It’s that time of year again – time for the annual Bruce Kelley 1929 QSO Party. This unique event, sponsored by the Antique Wireless Association, is like an “activity period” for use of transmitters built around circuits published in or before the year 1929. Many say it is meant to be a fun event, not a contest.
I have a 1929 TNT transmitter I built in 2011 after long time friend Ron, N4GJV mentioned the Bruce Kelley party to me. I had always been fascinated by the unique appearance of 1920s transmitters. Learning of this annual operating event compelled me to build one. Every year at this time, I struggle trying to decide whether to participate or not. I took part in 2013 and 2015 under my own call sign, taking first place both times. In 2016 I was given the special honor of operating under club call sign W2ICE, which was Bruce Kelley’s call sign. I haven’t participated since then. The Bruce Kelley is one of those events I want to love, but in reality my relationship with it is more of a love-hate thing. To understand why, I have to acknowledge that I could be a poster child for adults on the autism spectrum. I am very seriously impacted in several ways, the effects of which are evident in every aspect of life.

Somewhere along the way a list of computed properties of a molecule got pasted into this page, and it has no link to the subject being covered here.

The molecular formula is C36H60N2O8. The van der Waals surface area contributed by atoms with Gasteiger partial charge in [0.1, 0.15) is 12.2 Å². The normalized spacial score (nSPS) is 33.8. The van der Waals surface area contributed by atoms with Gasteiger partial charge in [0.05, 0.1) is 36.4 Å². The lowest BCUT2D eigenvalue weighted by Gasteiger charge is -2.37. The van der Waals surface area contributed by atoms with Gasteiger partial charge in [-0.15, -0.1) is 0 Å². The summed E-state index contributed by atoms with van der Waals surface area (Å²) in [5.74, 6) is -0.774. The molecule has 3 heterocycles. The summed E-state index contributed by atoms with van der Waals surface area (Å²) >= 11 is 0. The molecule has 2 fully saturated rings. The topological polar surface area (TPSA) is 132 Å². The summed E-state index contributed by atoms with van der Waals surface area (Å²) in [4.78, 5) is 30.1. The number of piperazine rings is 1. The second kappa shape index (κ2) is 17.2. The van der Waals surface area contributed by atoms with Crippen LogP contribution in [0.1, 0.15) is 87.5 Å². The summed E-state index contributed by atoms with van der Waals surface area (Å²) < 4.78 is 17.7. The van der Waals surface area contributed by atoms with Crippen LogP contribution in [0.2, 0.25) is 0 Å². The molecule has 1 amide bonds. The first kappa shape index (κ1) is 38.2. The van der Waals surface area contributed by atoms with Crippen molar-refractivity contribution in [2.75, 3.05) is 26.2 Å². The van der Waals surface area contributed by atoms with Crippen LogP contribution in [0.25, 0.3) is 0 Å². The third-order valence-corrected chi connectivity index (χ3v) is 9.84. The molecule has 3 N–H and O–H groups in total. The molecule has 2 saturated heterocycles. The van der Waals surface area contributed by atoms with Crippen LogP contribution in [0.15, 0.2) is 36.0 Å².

They call it a party, but what it is depends on who you talk to. For some it is a very informal event, a time to fire up the really old rigs and make a few contacts for fun. For others it is a contest and they are out to win. Clearly I fall into the latter category. It’s like the old Pringles commercials – bet you can’t eat just one. Nope, I eat the whole darn can of ’em! I find it impossible to just have fun and not make it about competing. Competing is the fun. Well, that and the warm glow of a UX-210 filament filling the shack. I suppose by nature I am a very competitive person. This is stifled everywhere else in life, so it comes out in ham radio. Ham radio is that one special area in which I feel confident and comfortable, whereas everything else seems alien. This is autism clearly showing itself. It would also be fair to say that many on-air aspects of ham radio have not been inviting or have been downright uncomfortable because of my life challenges. Conversational QSOs and ragchewing are pretty much out. Contesting, being a facet of the hobby that is generally quite comfortable, has gotten into my blood and I always feel it pulling at me. Whatever you call it, results of the Bruce Kelley event are published, and a plaque is presented to the station making the most contacts. To me, that makes it pretty cut and dried – whatever the name, it’s a contest. I have tried to operate casually, but competitive instinct takes over, pushing good sense aside.